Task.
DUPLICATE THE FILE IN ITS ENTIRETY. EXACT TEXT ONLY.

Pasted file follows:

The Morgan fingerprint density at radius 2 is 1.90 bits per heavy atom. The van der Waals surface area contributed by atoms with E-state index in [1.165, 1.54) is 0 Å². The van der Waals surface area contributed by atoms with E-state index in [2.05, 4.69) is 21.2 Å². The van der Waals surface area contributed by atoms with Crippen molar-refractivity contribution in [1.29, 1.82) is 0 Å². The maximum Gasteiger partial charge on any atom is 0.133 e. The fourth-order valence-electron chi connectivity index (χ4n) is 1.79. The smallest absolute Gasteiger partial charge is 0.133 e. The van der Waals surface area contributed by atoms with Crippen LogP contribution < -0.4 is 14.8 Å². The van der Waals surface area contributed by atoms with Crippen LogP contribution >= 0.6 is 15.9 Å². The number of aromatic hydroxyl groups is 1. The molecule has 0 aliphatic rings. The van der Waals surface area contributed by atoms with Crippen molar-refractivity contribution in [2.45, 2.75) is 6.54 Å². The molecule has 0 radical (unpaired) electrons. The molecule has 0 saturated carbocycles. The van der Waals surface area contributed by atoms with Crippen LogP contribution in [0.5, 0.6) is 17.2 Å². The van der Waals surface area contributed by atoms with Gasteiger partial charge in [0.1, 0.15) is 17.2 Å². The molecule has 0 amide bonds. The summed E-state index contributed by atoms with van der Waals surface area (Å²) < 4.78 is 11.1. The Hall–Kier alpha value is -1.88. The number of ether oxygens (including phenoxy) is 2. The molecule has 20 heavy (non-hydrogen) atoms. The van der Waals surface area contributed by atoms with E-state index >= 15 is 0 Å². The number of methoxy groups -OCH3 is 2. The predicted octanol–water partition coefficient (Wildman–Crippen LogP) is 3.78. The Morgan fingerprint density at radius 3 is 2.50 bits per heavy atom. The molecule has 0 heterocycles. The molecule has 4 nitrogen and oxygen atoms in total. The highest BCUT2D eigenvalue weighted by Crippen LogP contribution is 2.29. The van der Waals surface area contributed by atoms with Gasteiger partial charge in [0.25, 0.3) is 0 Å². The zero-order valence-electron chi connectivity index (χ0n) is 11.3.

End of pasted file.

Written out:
The Morgan fingerprint density at radius 2 is 1.90 bits per heavy atom. The van der Waals surface area contributed by atoms with E-state index in [1.165, 1.54) is 0 Å². The van der Waals surface area contributed by atoms with E-state index in [2.05, 4.69) is 21.2 Å². The van der Waals surface area contributed by atoms with Crippen molar-refractivity contribution in [1.29, 1.82) is 0 Å². The maximum Gasteiger partial charge on any atom is 0.133 e. The fourth-order valence-electron chi connectivity index (χ4n) is 1.79. The smallest absolute Gasteiger partial charge is 0.133 e. The van der Waals surface area contributed by atoms with Crippen LogP contribution < -0.4 is 14.8 Å². The van der Waals surface area contributed by atoms with Crippen LogP contribution >= 0.6 is 15.9 Å². The number of aromatic hydroxyl groups is 1. The molecule has 0 aliphatic rings. The van der Waals surface area contributed by atoms with Crippen molar-refractivity contribution in [2.45, 2.75) is 6.54 Å². The molecule has 0 radical (unpaired) electrons. The molecule has 0 saturated carbocycles. The van der Waals surface area contributed by atoms with Crippen LogP contribution in [0.5, 0.6) is 17.2 Å². The van der Waals surface area contributed by atoms with Gasteiger partial charge in [0.1, 0.15) is 17.2 Å². The molecule has 0 amide bonds. The summed E-state index contributed by atoms with van der Waals surface area (Å²) < 4.78 is 11.1. The Hall–Kier alpha value is -1.88. The number of ether oxygens (including phenoxy) is 2. The molecule has 20 heavy (non-hydrogen) atoms. The van der Waals surface area contributed by atoms with E-state index >= 15 is 0 Å². The number of methoxy groups -OCH3 is 2. The predicted octanol–water partition coefficient (Wildman–Crippen LogP) is 3.78. The Morgan fingerprint density at radius 3 is 2.50 bits per heavy atom. The molecule has 0 heterocycles. The molecule has 4 nitrogen and oxygen atoms in total. The highest BCUT2D eigenvalue weighted by Crippen LogP contribution is 2.29. The van der Waals surface area contributed by atoms with Gasteiger partial charge in [0.25, 0.3) is 0 Å². The zero-order valence-electron chi connectivity index (χ0n) is 11.3.